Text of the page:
How did you connect with Steve Swallow?
I connected with Steve in 2007. I had just released a CD (Holyland 2005) and a DVD (a 12 String Bass X-ploration 2007), and I was fortunate enough to get them both to him. Steve has been a friend to me ever since. To be clear, we don’t go out drinking Woodford Reserve and get lap dances on the weekends. Moreover, between 2007 and 2017, I have only met him about three times. On the other hand, we have had extensive email communication over the years, and our friendship has transcended music. Extremely astute and articulate, he is a big fan of the great literature of our time. He turned me on to the Black Mountain poets, Robert Creeley, Hart Crane, and William Carlos Williams. With his guidance, I have learned that every word, as well as every note, counts, so they must both be used wisely and with great discretion. The most important thing that I learned is that a legend carries him/herself with style and grace, always willing to advise and nurture, as well as administer constructive criticism when needed. As my friend Chris Bacas noted, he is our “Hemingway of the bass.”
What ties these three songs together for you?
Melody, and Steve’s idea which he conveyed to me via email that “the three video segments make a nice point that all kinds of seemingly disparate music are really of a piece, and (paraphrasing Duke) that there are only two kinds of music, good and bad.”
“I’m Gettin’ Sentimental Over You” (Featuring Steve Swallow)
I was surfing the internet when I found an incredible version of “I’m Getting’ Sentimental Over You” by guitarist Jim Hall with Steve on upright bass. I used to perform the song of countless gigs with my Dad over the years, as well as with some amazing trombone players. I thought that the song would be a perfect vehicle to convey my jazz background while making Steve feel sentimental about his early years.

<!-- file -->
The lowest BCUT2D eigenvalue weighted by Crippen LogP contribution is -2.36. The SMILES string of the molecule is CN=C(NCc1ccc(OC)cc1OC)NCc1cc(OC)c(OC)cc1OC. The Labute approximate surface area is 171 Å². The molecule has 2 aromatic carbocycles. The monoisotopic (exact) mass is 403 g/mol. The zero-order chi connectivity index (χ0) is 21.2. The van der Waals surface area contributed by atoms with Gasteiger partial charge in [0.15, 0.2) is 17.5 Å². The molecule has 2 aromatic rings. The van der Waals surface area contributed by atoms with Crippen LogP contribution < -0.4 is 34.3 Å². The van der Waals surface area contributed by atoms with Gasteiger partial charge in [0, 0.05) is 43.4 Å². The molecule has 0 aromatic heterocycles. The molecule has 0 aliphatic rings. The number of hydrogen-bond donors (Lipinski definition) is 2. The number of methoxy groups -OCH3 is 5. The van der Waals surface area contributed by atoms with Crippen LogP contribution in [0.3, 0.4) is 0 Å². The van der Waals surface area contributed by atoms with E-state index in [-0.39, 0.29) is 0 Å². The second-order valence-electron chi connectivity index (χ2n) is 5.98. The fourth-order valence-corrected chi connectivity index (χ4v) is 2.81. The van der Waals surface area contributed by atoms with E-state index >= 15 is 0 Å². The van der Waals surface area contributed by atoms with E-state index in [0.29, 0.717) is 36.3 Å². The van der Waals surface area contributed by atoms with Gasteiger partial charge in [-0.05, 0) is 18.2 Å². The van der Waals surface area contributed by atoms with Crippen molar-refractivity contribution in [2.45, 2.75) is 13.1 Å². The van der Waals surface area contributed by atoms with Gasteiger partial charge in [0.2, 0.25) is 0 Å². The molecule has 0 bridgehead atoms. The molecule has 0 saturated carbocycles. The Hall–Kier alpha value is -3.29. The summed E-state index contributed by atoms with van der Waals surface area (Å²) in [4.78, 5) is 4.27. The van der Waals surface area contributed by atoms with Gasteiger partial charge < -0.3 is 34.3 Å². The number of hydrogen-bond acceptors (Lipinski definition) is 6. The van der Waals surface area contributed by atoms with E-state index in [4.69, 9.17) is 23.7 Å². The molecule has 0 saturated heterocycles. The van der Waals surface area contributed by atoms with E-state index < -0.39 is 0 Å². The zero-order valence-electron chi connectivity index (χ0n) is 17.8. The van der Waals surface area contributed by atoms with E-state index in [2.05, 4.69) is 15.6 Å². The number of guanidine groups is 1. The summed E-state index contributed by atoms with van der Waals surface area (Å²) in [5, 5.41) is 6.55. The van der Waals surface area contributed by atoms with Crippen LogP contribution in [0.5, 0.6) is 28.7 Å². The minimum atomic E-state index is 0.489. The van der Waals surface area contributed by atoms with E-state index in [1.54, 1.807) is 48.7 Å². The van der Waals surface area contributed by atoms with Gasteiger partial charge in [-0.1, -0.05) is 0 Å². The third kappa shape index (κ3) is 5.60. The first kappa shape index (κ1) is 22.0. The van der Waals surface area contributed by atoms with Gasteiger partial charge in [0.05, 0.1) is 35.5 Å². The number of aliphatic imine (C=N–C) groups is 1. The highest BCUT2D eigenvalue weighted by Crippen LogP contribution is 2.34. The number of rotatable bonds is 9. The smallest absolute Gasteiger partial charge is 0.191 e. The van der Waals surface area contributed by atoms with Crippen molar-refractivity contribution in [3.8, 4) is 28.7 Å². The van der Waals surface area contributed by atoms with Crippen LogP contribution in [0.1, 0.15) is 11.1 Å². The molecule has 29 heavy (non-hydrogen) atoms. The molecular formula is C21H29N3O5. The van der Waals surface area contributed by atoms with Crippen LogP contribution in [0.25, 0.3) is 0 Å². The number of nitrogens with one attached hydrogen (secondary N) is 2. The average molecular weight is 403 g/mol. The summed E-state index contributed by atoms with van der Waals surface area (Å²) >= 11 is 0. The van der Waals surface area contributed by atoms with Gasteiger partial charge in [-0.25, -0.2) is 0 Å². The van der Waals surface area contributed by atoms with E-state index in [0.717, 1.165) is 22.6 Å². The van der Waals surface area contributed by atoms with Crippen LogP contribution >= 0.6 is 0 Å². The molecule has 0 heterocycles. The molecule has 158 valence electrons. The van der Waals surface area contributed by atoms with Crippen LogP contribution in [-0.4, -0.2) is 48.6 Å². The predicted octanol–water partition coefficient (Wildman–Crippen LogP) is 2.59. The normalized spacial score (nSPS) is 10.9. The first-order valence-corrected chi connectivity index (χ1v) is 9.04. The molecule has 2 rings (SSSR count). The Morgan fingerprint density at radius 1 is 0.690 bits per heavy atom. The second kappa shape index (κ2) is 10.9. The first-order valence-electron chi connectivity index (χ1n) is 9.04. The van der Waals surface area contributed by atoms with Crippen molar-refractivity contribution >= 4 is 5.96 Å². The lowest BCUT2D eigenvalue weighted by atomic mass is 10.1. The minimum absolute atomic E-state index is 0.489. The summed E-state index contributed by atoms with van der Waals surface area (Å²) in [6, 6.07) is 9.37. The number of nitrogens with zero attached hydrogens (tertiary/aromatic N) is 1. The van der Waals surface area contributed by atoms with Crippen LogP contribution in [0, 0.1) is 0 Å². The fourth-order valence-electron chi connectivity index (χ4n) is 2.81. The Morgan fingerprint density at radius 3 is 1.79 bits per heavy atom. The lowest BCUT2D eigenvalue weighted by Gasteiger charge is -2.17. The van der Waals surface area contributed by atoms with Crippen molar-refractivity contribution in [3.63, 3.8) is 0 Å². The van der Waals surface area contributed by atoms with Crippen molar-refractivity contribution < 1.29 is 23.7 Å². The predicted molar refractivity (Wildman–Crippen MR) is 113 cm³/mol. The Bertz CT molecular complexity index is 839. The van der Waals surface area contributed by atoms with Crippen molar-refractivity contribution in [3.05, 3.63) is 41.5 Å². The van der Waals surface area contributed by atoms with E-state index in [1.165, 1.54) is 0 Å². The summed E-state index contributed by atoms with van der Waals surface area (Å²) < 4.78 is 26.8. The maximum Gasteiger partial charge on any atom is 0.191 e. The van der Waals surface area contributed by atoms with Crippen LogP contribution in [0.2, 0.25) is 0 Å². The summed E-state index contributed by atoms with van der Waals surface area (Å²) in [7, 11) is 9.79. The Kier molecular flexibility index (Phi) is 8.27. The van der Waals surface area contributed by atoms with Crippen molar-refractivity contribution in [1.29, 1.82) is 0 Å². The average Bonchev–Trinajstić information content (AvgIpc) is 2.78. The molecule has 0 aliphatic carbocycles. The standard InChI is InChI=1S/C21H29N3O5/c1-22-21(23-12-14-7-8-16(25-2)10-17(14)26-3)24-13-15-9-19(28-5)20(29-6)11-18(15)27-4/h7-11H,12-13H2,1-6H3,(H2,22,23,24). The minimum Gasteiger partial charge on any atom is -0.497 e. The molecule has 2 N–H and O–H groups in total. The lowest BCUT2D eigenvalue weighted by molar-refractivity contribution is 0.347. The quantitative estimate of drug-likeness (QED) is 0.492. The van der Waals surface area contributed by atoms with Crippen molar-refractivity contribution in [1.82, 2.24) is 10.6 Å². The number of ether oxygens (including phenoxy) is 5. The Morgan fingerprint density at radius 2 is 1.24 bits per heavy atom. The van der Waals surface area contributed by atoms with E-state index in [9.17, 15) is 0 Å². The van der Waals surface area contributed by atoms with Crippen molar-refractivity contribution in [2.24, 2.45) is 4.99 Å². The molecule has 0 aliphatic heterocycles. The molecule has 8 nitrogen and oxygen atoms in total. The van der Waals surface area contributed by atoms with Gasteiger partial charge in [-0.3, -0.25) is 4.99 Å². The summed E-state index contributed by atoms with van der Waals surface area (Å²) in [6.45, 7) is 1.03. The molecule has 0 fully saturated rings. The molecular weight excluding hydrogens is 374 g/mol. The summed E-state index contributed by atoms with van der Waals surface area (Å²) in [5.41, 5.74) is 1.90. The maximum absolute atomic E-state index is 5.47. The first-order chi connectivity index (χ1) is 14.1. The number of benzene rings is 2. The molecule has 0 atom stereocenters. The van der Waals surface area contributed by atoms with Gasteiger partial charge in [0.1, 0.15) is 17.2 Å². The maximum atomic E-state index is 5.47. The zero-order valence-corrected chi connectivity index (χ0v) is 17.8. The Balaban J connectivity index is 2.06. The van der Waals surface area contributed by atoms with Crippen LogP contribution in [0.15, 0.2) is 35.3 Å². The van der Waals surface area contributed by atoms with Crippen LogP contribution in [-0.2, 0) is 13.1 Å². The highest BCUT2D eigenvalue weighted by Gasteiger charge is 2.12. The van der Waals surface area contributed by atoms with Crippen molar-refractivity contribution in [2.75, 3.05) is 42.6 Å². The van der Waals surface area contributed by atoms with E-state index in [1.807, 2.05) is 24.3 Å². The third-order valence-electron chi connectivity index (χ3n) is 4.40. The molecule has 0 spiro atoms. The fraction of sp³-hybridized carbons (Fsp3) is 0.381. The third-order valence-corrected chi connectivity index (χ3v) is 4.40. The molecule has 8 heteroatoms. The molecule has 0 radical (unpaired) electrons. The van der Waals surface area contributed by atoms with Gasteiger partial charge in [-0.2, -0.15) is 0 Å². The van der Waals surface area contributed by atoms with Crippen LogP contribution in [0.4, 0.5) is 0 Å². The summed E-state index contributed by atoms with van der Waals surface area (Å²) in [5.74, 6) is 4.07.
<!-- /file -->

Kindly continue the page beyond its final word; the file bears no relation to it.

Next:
“Dichterliebe, Op 48”
Classical music, both tonal and atonal, has had a profound effect on my development as a bassist. I have always been a fan of 12 tone serialism from composers like Schoenberg, Xenakis, and Milton Babbitt, and other music that operates without the safety net of tonality. Although this may be true, I believe that of all the elements that music is built upon, regardless of genre, the melody is the most important factor. In my third year at Columbia University, I had to take a class entitled Masterpieces of Western Music. It was in this class that I heard for the first time Schumann’s Dichertliebe Op 48. The version I analyzed was made famous by Dietrich Fischer-Dieskau, (28 May 1925 – 18 May 2012) a German lyric baritone and conductor of classical music, one of the most famous Lieder (art song) performers of the post-war period. Immediately after hearing it, the impact it had on me was profound, and I knew I would revisit it upon graduation, and adapt it in an entirely new way.
“As You Said”
Philosophers from Aristotle to Kant have offered their definitions as to what constitutes art, and the motivations behind it, but the definition that I believe sums it up best is stated by philosopher Will Durant. Durant said that artists “give lasting form to transient beauty or an illuminating clarity to subtle influence.” Building on what Durant said, I believe that artists of all mediums, from music, art and poetry can accomplish this in two ways; 1) by upholding the traditions of the established masters of the field, not necessarily breaking new ground, but feeding off of the inspiration provided by the past masters, but adding a new twist, and passing this along to a new generation, with love and respect for the teacher , or by 2( vehemently avoiding tradition to the point of sacrilege, creating new rules in the process, breaking new ground; running the risk of being labeled either an iconoclast or a charlatan. My rendition of As You Said fits my first definition and is my hat tip to the great Jack Bruce. If I were forced to name my biggest influence, it would be Jack Bruce.
For more on Tony Senatore, check out his website.